Survey reveals that Canadians are getting on board with legal weed

Published Sep 18, 2020 11:00 a.m. ET
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The Canadian cannabis industry has been fraught with hurdles since the inception of federal legalization, as the black market always seemed to keep one step ahead and unbound by harsh regulations and restrictions, but now that COVID-19 is changing the way that we do business, it seems that Canadians everywhere are buying more legal cannabis than ever before.

How much more?

The very first day of weed legalization the Canadian industry saw a massively warm welcome across the region as consumers crashed websites and lined up outside of storefronts for hours just for a chance to be one of the very first to partake in this historical moment. Not surprisingly, the numbers out of the gate didn’t take long to trickle down to only a select few consumers who were willing to stay loyal to the legal market, leaving many dispensary owners and producers to ponder their future.

According to Statistics Canada, in 2019, Canadians spent a staggering 74% less on legal recreational cannabis than they have so far in 2020. In the second quarter of this year, recreational cannabis sales totaled to $648 million, and medical products raked in $155 million. At this same time, the black market experienced massive losses with Canadians spending $19 million less there than they did during the same period last year, which accounts for approximately 54% of the increase in legal sales.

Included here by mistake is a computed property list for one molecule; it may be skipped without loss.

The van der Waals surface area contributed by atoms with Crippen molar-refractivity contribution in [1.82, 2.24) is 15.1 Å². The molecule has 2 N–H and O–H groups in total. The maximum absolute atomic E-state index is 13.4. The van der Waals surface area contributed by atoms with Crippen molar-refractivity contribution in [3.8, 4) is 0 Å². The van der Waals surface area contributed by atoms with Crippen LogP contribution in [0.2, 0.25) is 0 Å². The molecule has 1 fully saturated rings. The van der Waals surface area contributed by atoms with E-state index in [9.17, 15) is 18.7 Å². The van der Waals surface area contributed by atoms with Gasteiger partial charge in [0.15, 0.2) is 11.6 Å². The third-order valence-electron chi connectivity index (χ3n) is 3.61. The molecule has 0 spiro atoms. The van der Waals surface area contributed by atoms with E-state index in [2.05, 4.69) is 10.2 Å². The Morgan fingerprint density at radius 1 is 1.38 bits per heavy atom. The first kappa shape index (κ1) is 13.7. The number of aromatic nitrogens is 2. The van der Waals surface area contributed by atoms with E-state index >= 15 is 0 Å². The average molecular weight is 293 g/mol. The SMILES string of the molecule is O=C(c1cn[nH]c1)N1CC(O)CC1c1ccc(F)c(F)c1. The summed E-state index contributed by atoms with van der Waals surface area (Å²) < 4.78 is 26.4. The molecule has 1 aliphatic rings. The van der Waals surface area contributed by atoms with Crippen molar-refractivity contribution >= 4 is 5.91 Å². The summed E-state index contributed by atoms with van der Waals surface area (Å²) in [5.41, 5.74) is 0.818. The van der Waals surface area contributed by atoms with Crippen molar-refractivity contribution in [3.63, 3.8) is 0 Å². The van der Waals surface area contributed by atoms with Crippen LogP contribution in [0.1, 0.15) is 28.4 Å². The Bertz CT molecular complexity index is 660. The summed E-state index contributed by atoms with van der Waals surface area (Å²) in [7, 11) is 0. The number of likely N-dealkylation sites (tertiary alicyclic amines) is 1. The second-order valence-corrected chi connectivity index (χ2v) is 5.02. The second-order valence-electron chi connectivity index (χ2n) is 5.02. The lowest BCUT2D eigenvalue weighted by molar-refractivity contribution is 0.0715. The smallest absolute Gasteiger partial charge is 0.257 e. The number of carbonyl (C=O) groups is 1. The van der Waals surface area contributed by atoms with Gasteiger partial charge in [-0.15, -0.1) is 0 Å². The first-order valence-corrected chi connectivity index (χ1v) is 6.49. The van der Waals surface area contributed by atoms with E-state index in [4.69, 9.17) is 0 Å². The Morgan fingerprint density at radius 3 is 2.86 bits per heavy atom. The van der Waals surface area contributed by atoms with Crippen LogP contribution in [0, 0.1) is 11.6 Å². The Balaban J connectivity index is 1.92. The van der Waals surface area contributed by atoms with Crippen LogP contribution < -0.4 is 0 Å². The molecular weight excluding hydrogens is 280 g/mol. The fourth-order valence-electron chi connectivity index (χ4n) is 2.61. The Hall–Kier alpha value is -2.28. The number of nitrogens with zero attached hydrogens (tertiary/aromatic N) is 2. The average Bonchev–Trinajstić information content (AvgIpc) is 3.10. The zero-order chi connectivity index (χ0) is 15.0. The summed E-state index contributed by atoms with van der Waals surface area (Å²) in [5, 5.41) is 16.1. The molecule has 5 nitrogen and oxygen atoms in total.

The cause of this shift

The remaining 20% increase in cannabis sales is believed to be caused by the pandemic, which still reaches nearly all parts of the world. A combination of stress, and the global movement to make working from home a possibility in the interest of public health, which ultimately gives workers more freedom to do as they wish in their spare time, and the way that government officials stepped up to allow legal dispensaries to provide safer alternatives such as delivery is the explanation for the change.

Will the upwards trend of acceptance continue?

Over 1100 licensed retailers from all across the country are pushing for a deeper acceptance and fairness in the cannabis industry, in hopes of maintaining the ability to offer low contact solutions for those who are still concerned about the risk of COVID-19 and anyone who cannot safely access dispensary services in person based on location. The fear of exposure has been a significant influence on the increase, as online sales in nearly every market reach record-breaking proportions.

If regional officials choose to listen to the needs of the people, there will be a sweeping change that offers a fairer and more competitive market, but in order to do that, the government will need to give up its monopoly and harsh controls. This is not something that’s going to happen overnight, as the government coffers have been filling with cannabis tax revenue, and they aren’t going to rush to give that up, but if we want to see a fair market flourish, it’s really the only way to go forward with a trend of acceptance.

The hope is that these trial runs that were temporarily approved by provincial governments across the country can serve as proof that we can do it without risking the health of Canadians. Both medicinal and recreational cannabis consumers are awaiting the day that a healthy free market takes hold, but for now, it seems like the dispensaries and producers that are already in business will at least have a chance to weather the economic storm that lies just ahead with the increase in revenue.

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